Chu was appointed Professor of Drawing at the Taipei National Institute of Technology, in the Architecture Department, and then obtained a position as Professor of Drawing in the Department of Fine Arts at the National Normal University of Taiwan. His students included Liu Guosong and Tung Ching-Chao, who became his second wife. He works alongside with Lee Chun-Shan, a painter who was also a teacher in Chongqing and who became one of the pioneers of abstract art in Taiwan; the two exhibited together.
In 1953, he received an official commission from the government of Chiang Kai-shek, a series of patriotic paintings representing the history of the Republic of China, since the uprisings against the Qing dynasty.
First solo exhibition
Taipei's Sun Yatsen Hall organised CHU’s first personal exhibition. It was made up of figurative oils representing mountainous landscapes of Taiwan, nudes and still lifes.
All the paintings were sold, allowing him to finance his trip to France and his first years in Paris.
Kate, his daughter, in front of her first exhibition
CHU on the boat taking him to France
Departure for paris
On 29th March, he left Taiwan for France and landed on 5th May in Marseille. This one-month boat trip gave him the opportunity to visit the Museum of Cairo where he discovered Egyptian art and the pyramids.
On the boat, he met his former student Ching-Chao (Thérèse) who was heading to Spain to study Fine Art. In Paris, CHU moved into a small hotel room on rue Lhomond in the Latin Quarter, took French classes at the Alliance Française and drew nude models at the Grande Chaumière.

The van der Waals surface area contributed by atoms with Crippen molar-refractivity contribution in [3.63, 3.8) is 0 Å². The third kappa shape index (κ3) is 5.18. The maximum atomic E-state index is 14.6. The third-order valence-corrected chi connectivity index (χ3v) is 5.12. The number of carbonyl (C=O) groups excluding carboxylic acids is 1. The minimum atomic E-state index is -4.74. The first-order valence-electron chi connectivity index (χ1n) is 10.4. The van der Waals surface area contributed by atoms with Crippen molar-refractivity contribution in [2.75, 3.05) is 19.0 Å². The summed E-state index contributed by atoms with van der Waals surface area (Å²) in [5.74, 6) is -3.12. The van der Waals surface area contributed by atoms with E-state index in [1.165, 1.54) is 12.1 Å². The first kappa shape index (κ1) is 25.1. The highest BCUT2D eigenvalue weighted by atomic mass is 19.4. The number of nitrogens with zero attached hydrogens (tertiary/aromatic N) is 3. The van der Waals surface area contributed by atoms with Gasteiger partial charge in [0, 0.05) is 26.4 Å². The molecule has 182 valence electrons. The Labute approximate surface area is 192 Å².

He met other exiled Chinese artists such as Pan Yuliang, Sanyu and sculptor Xiong Bingming and met up with his schoolmate, Zao Wou-ki. Later, Ching-Chao joined CHU in Paris; from that point forward, they stayed by one another's side.
he releases himself from figurative expression to turn towards abstraction
CHU went to admire the paintings of Goya in Madrid and of El Greco in Toledo. The then discovered the work of Nicolas de Staël during his retrospective at the Musée d'Art Moderne in Paris. The freedom of this art opened up a search for abstraction for CHU.
In 1956, he was selected from many prestigious painters including Picasso, Miro and Cocteau for the exhibition "Peinture d'Aujourd'hui" in the Palais Royal gardens where he exhibited a semi-abstract painting.
Exploring abstraction but continuing to produce figurative paintings, he made a classic portrait of Ching-Chao in 1957 which won the silver medal at the Salon des Artistes Français and also presented a semi-abstract piece at the Salon Comparaison.
CHU in his hotel room on rue Lhomond
CHU at the Legendre Gallery
in december 1958 he signed a contract with galerie legendre and thus had the freedom to devote himself solely to his work
CHU introduced himself to the Creative Director of Galerie Legendre, Maurice Panier, who offered him an exclusive 6-year contract. This contract allowed him to continue his research and devote himself solely to his work. The Galerie Legendre organised many exhibitions in France and abroad, both solo and collective, including at the Carnegie Art Museum in Pittsburgh, Athens and Jerusalem. It was also an opportunity for CHU to meet other artists represented by Galerie Legendre or in the Paris School such as: Paul Revel, Francis Bott, Albert Féraud, Dietrich-Mohr, Claude Viseux and painters Ladislav Kijno, Xavier Longobardi, Pierre Gastaud, James Pichette, etc.
CHU Teh-Chun and Ching-Chao were married and their first son, Yi-Hwa, was born in 1961.
The same year, the Galerie du Haut-Pavé offered CHU his first solo exhibition in Paris and gave him the opportunity to present only abstract paintings.
chu completely mastered his artistic creativity and held a series of exhibitions